To modern sailors, used to the rumbling power of diesels, the sight of sails may seem less exciting than it does to landlubbers. But even sailors, sweeping the horizon with binoculars, were moved that day as the Tall Ships, hull-down, inched across the sea under full sail. From Point Judith, whose granite teeth once trapped hundreds of ships much like these, it was easy to see why, in the past, the cry of "Sail-ho!" would send sailors scrambling to the yard - arms to see if it were a friend with news and fresh food, or the enemy laden with shot and shell.
With the Small Ships parade, Manhattan settled down to enjoy itself. By evening, expectations were running at fever pitch as President Reagan with French President Francois Mitterrand standing by, pushed the control button on Governors Island that triggered the relighting of the recently refurbished Statue of Liberty. By the time the presidents of the two countries had arrived on Governors Island, an international flotilla of yawls, schooners and ketches joined by cruisers, inflatable dinghies and kayaks, as well as naval ships, tour boats, fishing boats, barges, 350 Coast Guard vessels Shabab Oman, and the spectacular Tall Ships were on hand - stepping stones all across New York's vast harbor.
No one was disappointed. First the 20-meter (65-foot) base was drenched in bright red, then red-amber as the light moved slowly up the 27-meter (89-foot) pedestal and finally a brilliant blue light revealed the glorious 46-meter (151-foot) Lady Liberty.
One highlight of the opening night's activities was the swearing-in of 292 new citizens, from over 100 nations, on Ellis Island, as, simultaneously, more than 25,000 others became citizens in various places across the United States - on Ellis Island to the whistles and horns of ships blasting congratulations.
The next day - July 4 - the celebrations continued during what a headline in the New York Times called "A Very Special Day." It began with President Reagan boarding a battleship to review an armada of 32 naval vessels - 21 representing 13 foreign countries - and to receive a series of 21-gun salutes.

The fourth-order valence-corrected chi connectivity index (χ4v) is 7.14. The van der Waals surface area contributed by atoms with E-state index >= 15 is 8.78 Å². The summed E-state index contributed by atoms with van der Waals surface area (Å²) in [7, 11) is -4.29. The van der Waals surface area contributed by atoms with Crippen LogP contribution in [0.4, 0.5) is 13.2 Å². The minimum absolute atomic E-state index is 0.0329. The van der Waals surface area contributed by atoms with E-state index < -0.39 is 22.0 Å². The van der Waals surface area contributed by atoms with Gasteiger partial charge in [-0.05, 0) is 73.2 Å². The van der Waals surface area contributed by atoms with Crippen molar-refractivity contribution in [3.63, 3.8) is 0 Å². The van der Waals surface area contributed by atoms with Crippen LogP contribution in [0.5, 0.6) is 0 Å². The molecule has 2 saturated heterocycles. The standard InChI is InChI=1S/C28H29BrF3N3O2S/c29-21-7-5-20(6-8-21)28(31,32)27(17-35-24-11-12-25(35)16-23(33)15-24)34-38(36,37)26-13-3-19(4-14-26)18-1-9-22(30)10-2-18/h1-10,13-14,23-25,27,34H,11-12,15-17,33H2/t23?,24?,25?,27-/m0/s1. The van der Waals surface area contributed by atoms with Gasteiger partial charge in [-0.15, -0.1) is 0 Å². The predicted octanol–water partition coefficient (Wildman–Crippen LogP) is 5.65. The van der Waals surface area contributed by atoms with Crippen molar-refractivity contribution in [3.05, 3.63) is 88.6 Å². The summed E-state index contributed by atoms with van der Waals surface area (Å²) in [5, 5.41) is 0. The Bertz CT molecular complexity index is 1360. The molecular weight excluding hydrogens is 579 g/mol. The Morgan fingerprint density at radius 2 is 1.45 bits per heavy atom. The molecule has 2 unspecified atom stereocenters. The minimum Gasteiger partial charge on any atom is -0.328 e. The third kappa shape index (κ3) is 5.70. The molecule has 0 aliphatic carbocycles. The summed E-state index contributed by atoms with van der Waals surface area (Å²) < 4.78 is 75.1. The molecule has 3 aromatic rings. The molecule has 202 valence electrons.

Meanwhile, the Shabab Oman and other Small and Tall Ships, sails unfurled, moved majestically across the harbor in a spanking 10-knot breeze, in a pathway cleared by 10 tugboats, the first two pumping red, white and blue towers of water 30 meters (100 feet) in the air.
On shore, 50 city blocks of lower Manhattan were closed to traffic to provide a pedestrian area for "the party": an enormous street fair called "The Harbor Festival" which began July 4 and lasted three days. The festival featured ethnic food and cultural shows - including Arabic - on eight stages especially erected for the occasion, and, unique to New York, camaraderie evident everywhere as persons of virtually every imaginable ancestry joined hands, and hearts, with hundreds of thousands of visitors, to wave flags and proclaim their patriotism.
As the day wore on, people milled about seeking the perfect spot to view what was probably the highlight of the celebration - the "biggest fireworks display in history" - as it was: a blazing 28 minute barrage of color from booming skyrockets which left awed viewers gasping. "We expected the best fireworks since Nero set Rome on fire, and we got them," bragged New York City's mayor, Ed Koch.
And it still wasn't over. On the next day, Nancy Reagan ceremoniously cut a ribbon to officially open the Statue of Liberty to the public again - after having been closed for a two-year, $69.8-million refurbishing. Meanwhile, the festivities continued with boat races, rowing races, blimp races,a parade of antique cars and visits to sailing and naval ships, like the Shabab Oman, which opened their gangplanks to the public. Still others swarmed through the streets of lower Manhattan, earing, drinking and making merry as they witnessed a Salute to Immigrant Cultures - with performers representing countless ethnic cultures - including a Near Eastern Music Ensemble which played traditional classical and folk music of the Arab Middle East.
The final event of the day was an enormous gathering - 800,000 persons - at Manhattan's Central Park for a concert by the New York Philharmonic Orchestra, the Marine Band and an array of artists who interwove classical and patriotic tunes and ended the program by having the audience join in singing America the Beautiful.
Could there be more? Yes, indeed! Despite record-breaking heat, the final day of Liberty Weekend opened with a triathlon race of 450 athletes to the Liberty Bell in Philadelphia, and ended with a Sports Spectacular of more than 100 top sports figures at an arena in nearby New Jersey and f three-hour extravaganza with a cast of 6,000. They performed on a 20-tiered motorized stage complete with waterfalls and fountains in a Hollywood-style finale, described, accurately, on one forlorn bumper sticker glimpsed in traffic. It read "Nobody Throws a Party Like NEW YORK."